Woman in Gold—The AllMovie Review

★ ★ ★ ½

The opening shot of Woman in Gold rests on a sheer sheet of gold leaf luxuriating on a sunlit table, and it’s one of the most seductive introductions of a movie character since Lana Turner dropped her lipstick in The Postman Always Rings Twice. Supple and voluptuous, it ripples as skilled hands slice it in half with a palette knife, anoint the coarse hairs of a paintbrush with its buttery essence, and daub it onto a canvas as part of a magnificent halo surrounding a dark-haired woman’s portrait.

Gold, in all of its forms, is at the heart of this movie, and not just in the literal patina of Adele Bloch-Bauer I, the unforgettable masterwork by Gustav Klimt that is being painted in the opening scenes. It’s the symbolic treasure plundered by conquering despots—in this case by the Nazis, who stole the aureate portrait from Bloch-Bauer’s walls, and covered their tracks by obliterating the subject’s Jewish name from the title and rechristening it as “Woman in Gold.” But it’s also found in the glow of nostalgia, in the soft autumnal memories of the now exterminated family, whose weddings and Seders and Sunday afternoon cello practices were watched over by the portrait—which now hangs on a museum wall, where docents regard her as “the Mona Lisa of Austria.”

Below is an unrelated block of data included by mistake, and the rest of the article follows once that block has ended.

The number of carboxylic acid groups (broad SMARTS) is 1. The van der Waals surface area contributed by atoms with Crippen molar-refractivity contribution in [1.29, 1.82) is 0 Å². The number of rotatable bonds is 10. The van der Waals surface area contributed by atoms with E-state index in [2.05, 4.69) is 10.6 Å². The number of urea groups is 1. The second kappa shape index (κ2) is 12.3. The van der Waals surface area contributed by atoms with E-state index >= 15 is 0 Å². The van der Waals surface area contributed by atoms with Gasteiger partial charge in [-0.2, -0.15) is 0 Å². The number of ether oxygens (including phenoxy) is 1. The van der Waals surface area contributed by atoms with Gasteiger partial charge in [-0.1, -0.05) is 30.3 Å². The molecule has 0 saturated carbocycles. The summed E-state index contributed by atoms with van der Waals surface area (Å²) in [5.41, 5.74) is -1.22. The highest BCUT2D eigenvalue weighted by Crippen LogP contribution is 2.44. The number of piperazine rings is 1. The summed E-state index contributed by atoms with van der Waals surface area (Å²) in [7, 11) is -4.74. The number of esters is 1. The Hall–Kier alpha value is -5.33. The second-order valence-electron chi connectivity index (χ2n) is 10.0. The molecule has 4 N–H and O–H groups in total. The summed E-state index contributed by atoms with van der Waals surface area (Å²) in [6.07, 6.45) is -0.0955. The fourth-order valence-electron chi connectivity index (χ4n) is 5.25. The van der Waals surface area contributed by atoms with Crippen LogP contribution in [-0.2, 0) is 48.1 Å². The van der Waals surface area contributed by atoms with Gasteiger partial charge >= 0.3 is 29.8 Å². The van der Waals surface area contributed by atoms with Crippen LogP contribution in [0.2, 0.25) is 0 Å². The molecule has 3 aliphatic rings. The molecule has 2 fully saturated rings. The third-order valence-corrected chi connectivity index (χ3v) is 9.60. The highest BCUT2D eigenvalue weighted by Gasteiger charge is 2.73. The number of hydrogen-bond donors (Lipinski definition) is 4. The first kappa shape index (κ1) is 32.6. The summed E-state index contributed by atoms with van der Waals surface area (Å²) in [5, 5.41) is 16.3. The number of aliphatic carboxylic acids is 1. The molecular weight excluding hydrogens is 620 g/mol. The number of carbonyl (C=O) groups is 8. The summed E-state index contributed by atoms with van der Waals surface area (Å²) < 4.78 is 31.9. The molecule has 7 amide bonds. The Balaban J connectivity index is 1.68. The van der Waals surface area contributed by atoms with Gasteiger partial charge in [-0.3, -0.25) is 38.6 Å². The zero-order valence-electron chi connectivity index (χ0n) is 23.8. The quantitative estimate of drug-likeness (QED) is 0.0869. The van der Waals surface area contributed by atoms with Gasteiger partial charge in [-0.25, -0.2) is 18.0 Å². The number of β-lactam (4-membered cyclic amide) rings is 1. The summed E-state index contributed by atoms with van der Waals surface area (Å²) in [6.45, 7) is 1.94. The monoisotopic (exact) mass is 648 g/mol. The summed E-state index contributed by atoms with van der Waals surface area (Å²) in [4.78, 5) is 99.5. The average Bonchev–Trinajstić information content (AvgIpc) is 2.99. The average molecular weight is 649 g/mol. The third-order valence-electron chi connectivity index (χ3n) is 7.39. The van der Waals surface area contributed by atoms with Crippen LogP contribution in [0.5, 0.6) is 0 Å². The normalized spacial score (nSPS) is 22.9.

Only one woman remembers otherwise: the emphatic and queenly Maria Altmann (Helen Mirren), folding the sweaters in her Los Angeles boutique just so after returning from her sister’s funeral. One afternoon, she corners rookie lawyer Randol Schoenberg (Ryan Reynolds, nebbishy in oval spectacles) on her front lawn and makes him a friendly but forceful offer to have some homemade strudel and look over some documents left behind in her sister’s estate—documents that, in fact, establish her as the niece of Adele Bloch-Bauer and her portrait’s rightful owner.

As courtroom dramas go, this isn’t A Few Good Men. They’ll either get the portrait or they won’t, and a series of arbitrations and hearings in Austria and the United States inch the proceedings forward. And Maria is a flighty contrarian, throwing up roadblocks when the plot is moving too smoothly: She simply must get her portrait back, yet refuses to return to Austria to do so. But drive faster, because she wants to buy duty-free perfume at the airport before boarding her flight to Vienna. Schoenberg has his doubts, too, but when he voices objections—too much work, they’ll never win—he gets pep talks from his wife Pam (Katie Holmes) and a leftist journalist (Daniel Brühl) sympathetic to their crusade. And later, of course, the screenplay needs them to create artificial tension by shaking their heads and telling our heroes that nothing can be done.

But no matter how transparent all of this melodramatic seesawing gets, the film never loses the audience’s goodwill. Woman in Gold has a populist purity of heart that’s disappeared from American motion pictures since, well, Hollywood’s golden age. Ryan Reynolds is an honest heir to the Jimmy Stewart tradition of a good man fighting against larger forces, and while Helen Mirren isn’t challenging herself as yet another regal curmudgeon, no one can accuse her of phoning it in, either. Woman in Gold may be as insubstantial as a sheet of gold leaf, but when the stuff it’s made of is still 24 karats, who can complain?